Major Oscar history could be made across four of the most significant above-the-line categories at this year’s Academy Awards! Keen observers may notice a particularly strong case of “spreading the wealth” when it comes to some of the biggest winners come Oscar night. Right now (as reflected in the current NBP odds), this year’s show could very realistically produce a result that has never happened in the modern era of the Oscars’ history: there could be four different films walking away with prizes for Best Picture, Director, Adapted Screenplay, and Original Screenplay.
The most likely scenario for this would look something like this: “Everything Everywhere All at Once” winning Best Picture, Steven Spielberg winning Best Director for “The Fabelmans,” “Women Talking” winning Best Adapted Screenplay, and the Original Screenplay prize going to “The Banshees of Inisherin.” As it stands, this result is very close to what was predicted in the odds, with the only deviation being Spielberg moving from second to first in Best Director. It should be noted, too, that this same history could be made, for example, if “The Banshees of Inisherin” and “Everything Everywhere All at Once” switch in Best Picture and Best Original Screenplay, respectively, or even if “The Fabelmans” manages a Best Picture win with either Daniels or Martin McDonagh win Best Director without a corresponding screenplay win for their movies, though this looks significantly less likely. Let’s dig into the history and factors behind these possibilities.
First, a history lesson and an explanation of the “modern era” caveat: To begin with, it should be noted that the screenplay categories as we know them today- split into Adapted and Original- have been that way only since the 29th Academy Awards in 1957 (with a couple of on/off iterations before; we’ll look at that more below). Never- not one single time- since 1957 have four different films split Best Picture, Director, and the two screenplay categories at the Oscars. The Best Adapted/Original screenplay categories of 1957 replaced a stretch in which there were three screenplay-adjacent categories: Best Screenplay (the predecessor of today’s Best Adapted Screenplay category), Best Story and Screenplay (the roots of the modern Best Original Screenplay), and a third Best Story category, which recognized the best achievement of adaptation of any unpublished (even original!) dialogue-less prose plot story into a proper full screenplay.
The most recent example of such a four-way split comes all the way back in 1953 at the 25th Academy Awards. The prizes for Best Picture, Director, Screenplay, and Story and Screenplay went to “The Greatest Show on Earth,” “The Quiet Man,” “The Bad and the Beautiful,” and “The Lavender Hill Mob,” respectively. However, if you want to include the defunct and slightly extraneous Best Story category, that also went to “The Greatest Show on Earth.” For those of you who don’t buy that as a full split, you need to look a whole twelve years further back into Oscar history to find a genuine full split- but you will find it. At the 13th Academy Awards in 1941, working with categories for Best Original Screenplay, Screenplay (which is another predecessor of today’s Best Adapted Screenplay category), and Original Story, five different movies split these top honors. “Rebecca” won Best Picture, John Ford won Best Director for “The Grapes of Wrath,” Best Original Screenplay went to “The Great McGinty” while Best Adapted Screenplay went to “The Philadelphia Story,” and Original Story was given to “Arise, My Love.” If you don’t count 1953’s case, then it has been a whole 82 years since such a divide happened.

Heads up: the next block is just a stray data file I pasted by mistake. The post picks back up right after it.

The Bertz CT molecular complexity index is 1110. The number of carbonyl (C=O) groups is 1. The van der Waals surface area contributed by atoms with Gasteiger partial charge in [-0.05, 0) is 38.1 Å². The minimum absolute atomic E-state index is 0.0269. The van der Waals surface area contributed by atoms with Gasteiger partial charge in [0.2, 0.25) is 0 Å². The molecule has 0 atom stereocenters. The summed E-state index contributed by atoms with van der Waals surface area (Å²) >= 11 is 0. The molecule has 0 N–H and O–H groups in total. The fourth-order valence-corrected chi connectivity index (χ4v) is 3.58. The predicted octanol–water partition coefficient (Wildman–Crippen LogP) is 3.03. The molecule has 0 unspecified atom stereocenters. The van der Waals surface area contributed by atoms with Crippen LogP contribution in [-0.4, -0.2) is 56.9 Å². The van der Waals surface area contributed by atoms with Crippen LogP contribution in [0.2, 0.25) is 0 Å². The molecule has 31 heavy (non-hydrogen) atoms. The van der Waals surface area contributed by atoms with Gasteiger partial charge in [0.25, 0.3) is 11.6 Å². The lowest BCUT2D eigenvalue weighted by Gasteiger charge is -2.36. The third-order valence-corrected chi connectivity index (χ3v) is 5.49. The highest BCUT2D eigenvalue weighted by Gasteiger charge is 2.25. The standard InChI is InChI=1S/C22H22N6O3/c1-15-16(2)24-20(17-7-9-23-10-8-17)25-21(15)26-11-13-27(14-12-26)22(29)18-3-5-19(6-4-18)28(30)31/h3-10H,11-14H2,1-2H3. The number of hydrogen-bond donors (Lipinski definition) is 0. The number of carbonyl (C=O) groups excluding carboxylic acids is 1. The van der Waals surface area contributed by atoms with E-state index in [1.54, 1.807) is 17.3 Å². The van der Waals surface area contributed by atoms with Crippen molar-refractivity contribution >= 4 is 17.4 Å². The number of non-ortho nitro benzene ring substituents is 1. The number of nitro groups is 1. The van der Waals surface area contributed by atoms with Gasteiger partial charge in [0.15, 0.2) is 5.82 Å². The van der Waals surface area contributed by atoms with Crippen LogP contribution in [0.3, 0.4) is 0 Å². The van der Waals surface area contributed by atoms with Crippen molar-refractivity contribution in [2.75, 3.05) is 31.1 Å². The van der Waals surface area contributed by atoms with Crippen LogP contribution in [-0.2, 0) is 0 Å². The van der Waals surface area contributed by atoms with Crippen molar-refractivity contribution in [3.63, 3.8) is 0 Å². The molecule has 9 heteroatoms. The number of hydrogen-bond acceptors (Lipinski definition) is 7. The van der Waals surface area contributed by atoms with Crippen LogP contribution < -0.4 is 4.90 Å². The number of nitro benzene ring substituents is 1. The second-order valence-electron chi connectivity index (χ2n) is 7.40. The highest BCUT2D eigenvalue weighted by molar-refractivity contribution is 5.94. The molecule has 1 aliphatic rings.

As a bonus bit of trivia, another pseudo-split also occurred at the very first Academy Awards in 1929! There were more familiar Best Original Story and Adaptation prizes for writing (which would change the following year immediately into a single writing category), and “Underworld” and “7th Heaven” respectively won, but two directing categories- Comedy and Drama. Frank Borzage did win Best Director (Drama) for “7th Heaven” (matching with Original Story), while “Two Arabian Knights” won Best Director (Comedy) and “Wings” won the very first coveted Best Picture prize. If you dismiss the slanted splits of 1953 and 1929, our sole precedent for a pure split in Best Picture, Director, and Screenplay categories came singularly in 1953. Can the 2023 Oscars rewrite the historical narrative for the first time in 82 years? At the moment- it looks like yes.